…but I love him.  It’s fully possible that I might find a man who is my perfect match in every way, but who does not want children.  As mentioned before, the relationship and the marriage come first.  If we’re happy and it’s a conversation that we’ve had, I see no reason to kick him to the curb.  I realize that some women want children badly, and that’s great — that can be a very specific criterion in her dating life.  But I do not believe in hoping my prince will someday change his mind, and am open to the possibility of a very happy life that does not involve children.  It’s possible, I promise.  Oh, but you’ll regret not having children! they say.  Fine, maybe we will.  But do you regret not seeing the world’s wonders, lunching under the Eiffel Tower, walking through the tulip fields of Holland, seeing the Pyramids, or SCUBA diving in the Mediterranean with your husband?  Maybe you do.  Do you regret not joining a book club, or learning a new language or how to ski, having quiet nights next to a fireplace, or going on road trips with your husband?  Maybe you do.

 

So when a woman answers your questions about children with some trepidation or uncertainty — cool your jets.  We are not dumb.  We are not ignorant.  More than likely, the woman you’re interrogating is far smarter and more mature than you realize, and she is considering whether or not her world is a good one to bring children into.  We’re ok biding our time until the right situation presents itself to make a decision.  And until that happens, we’re not going to have an answer for you.

Don’t Want Yo’ Shit

Stop buying me stuff.  I don’t want your concert tickets, or some “stylish” piece of knitted cloth, or some piece of shiny metal with shinier rocks attached to it, or the latest tech gadgets that will be irrelevant in 6 months, or any other material object that does nothing for my SOUL.  Each time you offer me something or ask me what I want for Christmas, my heart breaks.  There is no value in these shallow offerings of tangible crap, and if you think I’ve been ignorant to your game, you are gravely mistaken.  The sad likelihood is that you don’t even notice or understand your own game, and will continue hunting for love and acceptance through something that lives in a bank account or was made in Taiwan.

You ask me what I want–the answer will always be, again and again, your time.  Don’t you dare get me something that fits in a box of specific dimension; I want your attention.  Your conversation, your eye contact, your engagement, and temporary, exclusive access to your Wernicke’s.

I realize that your “gifts” make it easy and painless to connect with another human being.  With a gift, the cognitive stress of listening and responding is eliminated.  With a gift, your most-important life remains basically unaltered, with the exception of the 9 minutes you wasted shopping online.  Gifts are a perfect, socially acceptable response to nearly every situation, so you can never be blamed for being inattentive.  They’re an ideal replacement for any messy apology, as well–you can mop up any indiscretion with the lick of an envelope or a click of the “Place Order” button on FTD.com.  If you’re feeling inadequate, a gift can easily express your message when words are too difficult to find.  Need a good distraction? A gift can easily divert from those silly little secrets in life that are best left unnoticed.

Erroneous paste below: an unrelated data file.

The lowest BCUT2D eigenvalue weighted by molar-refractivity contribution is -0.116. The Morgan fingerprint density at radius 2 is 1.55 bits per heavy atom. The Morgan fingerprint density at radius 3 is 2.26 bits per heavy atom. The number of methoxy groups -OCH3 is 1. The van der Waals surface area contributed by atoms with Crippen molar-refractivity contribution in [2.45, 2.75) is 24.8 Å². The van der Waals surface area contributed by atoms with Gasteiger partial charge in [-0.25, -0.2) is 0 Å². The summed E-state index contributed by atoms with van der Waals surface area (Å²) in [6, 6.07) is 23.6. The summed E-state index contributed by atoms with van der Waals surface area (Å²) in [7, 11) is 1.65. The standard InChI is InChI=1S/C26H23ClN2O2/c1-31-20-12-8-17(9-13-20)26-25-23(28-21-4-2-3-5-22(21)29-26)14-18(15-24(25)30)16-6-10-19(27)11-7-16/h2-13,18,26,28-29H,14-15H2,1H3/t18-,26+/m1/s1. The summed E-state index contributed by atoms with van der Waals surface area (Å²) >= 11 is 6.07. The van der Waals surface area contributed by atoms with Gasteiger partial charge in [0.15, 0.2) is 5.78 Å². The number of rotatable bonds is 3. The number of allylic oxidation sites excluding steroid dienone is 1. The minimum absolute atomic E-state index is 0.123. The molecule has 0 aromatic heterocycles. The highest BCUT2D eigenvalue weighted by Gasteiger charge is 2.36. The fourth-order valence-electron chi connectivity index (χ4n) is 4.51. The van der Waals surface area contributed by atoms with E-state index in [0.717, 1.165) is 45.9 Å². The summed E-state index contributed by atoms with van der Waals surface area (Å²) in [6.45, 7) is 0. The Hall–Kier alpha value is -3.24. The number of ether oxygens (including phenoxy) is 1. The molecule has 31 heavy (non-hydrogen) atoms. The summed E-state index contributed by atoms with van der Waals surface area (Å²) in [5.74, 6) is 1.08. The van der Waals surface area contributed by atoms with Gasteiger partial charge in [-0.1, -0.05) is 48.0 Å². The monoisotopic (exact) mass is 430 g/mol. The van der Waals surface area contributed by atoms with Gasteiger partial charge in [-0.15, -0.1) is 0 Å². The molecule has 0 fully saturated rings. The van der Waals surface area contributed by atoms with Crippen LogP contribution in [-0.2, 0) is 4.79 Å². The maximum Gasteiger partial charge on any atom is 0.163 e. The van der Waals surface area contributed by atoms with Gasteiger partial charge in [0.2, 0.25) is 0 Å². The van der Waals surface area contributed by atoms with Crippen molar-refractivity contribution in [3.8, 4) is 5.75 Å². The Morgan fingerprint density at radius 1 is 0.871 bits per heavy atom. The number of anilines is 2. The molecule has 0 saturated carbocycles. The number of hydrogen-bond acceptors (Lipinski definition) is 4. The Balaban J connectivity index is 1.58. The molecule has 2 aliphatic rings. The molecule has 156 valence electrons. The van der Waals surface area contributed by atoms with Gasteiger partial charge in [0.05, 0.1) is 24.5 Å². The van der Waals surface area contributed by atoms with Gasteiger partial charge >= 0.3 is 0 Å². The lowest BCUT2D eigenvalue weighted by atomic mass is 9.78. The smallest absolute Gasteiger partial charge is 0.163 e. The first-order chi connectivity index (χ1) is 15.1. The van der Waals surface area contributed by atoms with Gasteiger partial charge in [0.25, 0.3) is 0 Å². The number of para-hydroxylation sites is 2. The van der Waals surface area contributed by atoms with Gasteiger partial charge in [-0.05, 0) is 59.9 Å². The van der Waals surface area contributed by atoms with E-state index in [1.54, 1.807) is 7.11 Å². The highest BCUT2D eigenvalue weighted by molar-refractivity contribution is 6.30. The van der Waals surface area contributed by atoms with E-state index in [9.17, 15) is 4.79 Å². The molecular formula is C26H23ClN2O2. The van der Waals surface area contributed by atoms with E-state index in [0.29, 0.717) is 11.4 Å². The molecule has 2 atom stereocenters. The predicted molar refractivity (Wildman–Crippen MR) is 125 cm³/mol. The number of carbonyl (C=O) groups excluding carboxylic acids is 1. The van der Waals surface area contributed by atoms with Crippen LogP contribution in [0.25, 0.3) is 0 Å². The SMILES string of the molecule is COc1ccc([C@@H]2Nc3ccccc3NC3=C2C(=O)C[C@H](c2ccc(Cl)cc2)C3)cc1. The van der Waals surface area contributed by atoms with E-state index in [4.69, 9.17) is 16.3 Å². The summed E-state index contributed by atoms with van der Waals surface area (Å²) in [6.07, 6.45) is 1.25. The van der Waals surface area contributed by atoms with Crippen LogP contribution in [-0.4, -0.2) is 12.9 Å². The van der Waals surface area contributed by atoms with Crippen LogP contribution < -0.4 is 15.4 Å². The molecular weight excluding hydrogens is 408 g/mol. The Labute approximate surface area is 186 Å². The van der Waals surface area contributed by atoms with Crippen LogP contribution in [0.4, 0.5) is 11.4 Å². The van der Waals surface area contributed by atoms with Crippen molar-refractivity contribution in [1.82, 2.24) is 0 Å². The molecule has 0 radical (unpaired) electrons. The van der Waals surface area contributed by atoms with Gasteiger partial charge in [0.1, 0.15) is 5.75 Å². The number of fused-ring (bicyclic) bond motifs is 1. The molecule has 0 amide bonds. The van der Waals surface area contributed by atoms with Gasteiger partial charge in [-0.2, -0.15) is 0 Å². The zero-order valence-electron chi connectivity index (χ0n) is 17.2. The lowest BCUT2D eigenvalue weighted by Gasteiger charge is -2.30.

When it comes down to it, gifts are a lovely way to degrade and ignore someone.  When someone isn’t worth your time, effort, love or honesty: send a gift.  Send a teddy bear, or a card, or a check.  They come in all forms: everything from Tiffany’s boxes to “favors.”

But there’s another perk to gift-giving, isn’t there?  That heady element of control and obligation, the scot-free condescension, the unbridled power over those who are less wealthy.

I paid for dinner (you owe me).

Here, let me help you out of a bind (you owe me).

Surprise! I bought you that {item} you had your eye on (you owe me).

I support you financially (you owe me).

You somehow believe that gifts don’t always have to be free for the recipient, although you’ll never state the terms.  Maybe you’ll expect a direct payback, or perhaps you’ll just hold onto your emotional collateral for the future.  This method not only allows you an investment with high expected ROI whenever you wish it, but also allows for the immediate dismissal of the previously mentioned ignorance and degradation.  “How ungrateful! After everything I’ve done for you.”

Minimal effort to maintain relationships, the illusion of authority and a limitless Get Out Of Jail Free card? No wonder you’re so generous!

Call me an ingrate, call me ignorant, call me poor.  Call me benighted, call me ridiculous, call me rude.  Call me whatever you wish but know that without the depth and humanity of a real relationship, you will not continue to own the title of friend, companion, father, mother.  Your gifts do not excuse you from honest interaction.  Your gifts do not garner you automatic respect.  You gifts do not replace your presence in my life, and are unacceptable as such.